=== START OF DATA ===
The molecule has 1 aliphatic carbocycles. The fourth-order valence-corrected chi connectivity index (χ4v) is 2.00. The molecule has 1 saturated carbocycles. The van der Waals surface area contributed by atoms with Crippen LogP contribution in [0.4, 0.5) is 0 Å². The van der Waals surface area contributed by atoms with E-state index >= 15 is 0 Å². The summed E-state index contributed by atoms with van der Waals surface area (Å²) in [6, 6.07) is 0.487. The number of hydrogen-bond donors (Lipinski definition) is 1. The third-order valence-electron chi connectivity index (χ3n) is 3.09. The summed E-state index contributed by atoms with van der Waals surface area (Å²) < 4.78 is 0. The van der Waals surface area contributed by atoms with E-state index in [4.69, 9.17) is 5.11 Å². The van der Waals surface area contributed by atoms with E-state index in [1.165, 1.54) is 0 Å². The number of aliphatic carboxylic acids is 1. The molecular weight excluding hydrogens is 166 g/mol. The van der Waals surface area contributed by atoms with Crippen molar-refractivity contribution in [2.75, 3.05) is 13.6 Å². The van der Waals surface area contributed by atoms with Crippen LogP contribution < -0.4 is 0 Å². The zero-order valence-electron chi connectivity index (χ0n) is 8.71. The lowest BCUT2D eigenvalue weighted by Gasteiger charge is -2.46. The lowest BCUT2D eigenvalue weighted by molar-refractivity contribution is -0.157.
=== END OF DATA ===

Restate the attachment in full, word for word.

The molecule has 1 aliphatic carbocycles. The fourth-order valence-corrected chi connectivity index (χ4v) is 2.00. The molecule has 1 saturated carbocycles. The van der Waals surface area contributed by atoms with Crippen LogP contribution in [0.4, 0.5) is 0 Å². The van der Waals surface area contributed by atoms with E-state index >= 15 is 0 Å². The summed E-state index contributed by atoms with van der Waals surface area (Å²) in [6, 6.07) is 0.487. The number of hydrogen-bond donors (Lipinski definition) is 1. The third-order valence-electron chi connectivity index (χ3n) is 3.09. The summed E-state index contributed by atoms with van der Waals surface area (Å²) < 4.78 is 0. The van der Waals surface area contributed by atoms with E-state index in [4.69, 9.17) is 5.11 Å². The van der Waals surface area contributed by atoms with E-state index in [1.165, 1.54) is 0 Å². The number of aliphatic carboxylic acids is 1. The molecular weight excluding hydrogens is 166 g/mol. The van der Waals surface area contributed by atoms with Crippen molar-refractivity contribution in [2.75, 3.05) is 13.6 Å². The van der Waals surface area contributed by atoms with Crippen LogP contribution < -0.4 is 0 Å². The zero-order valence-electron chi connectivity index (χ0n) is 8.71. The lowest BCUT2D eigenvalue weighted by Gasteiger charge is -2.46. The lowest BCUT2D eigenvalue weighted by molar-refractivity contribution is -0.157.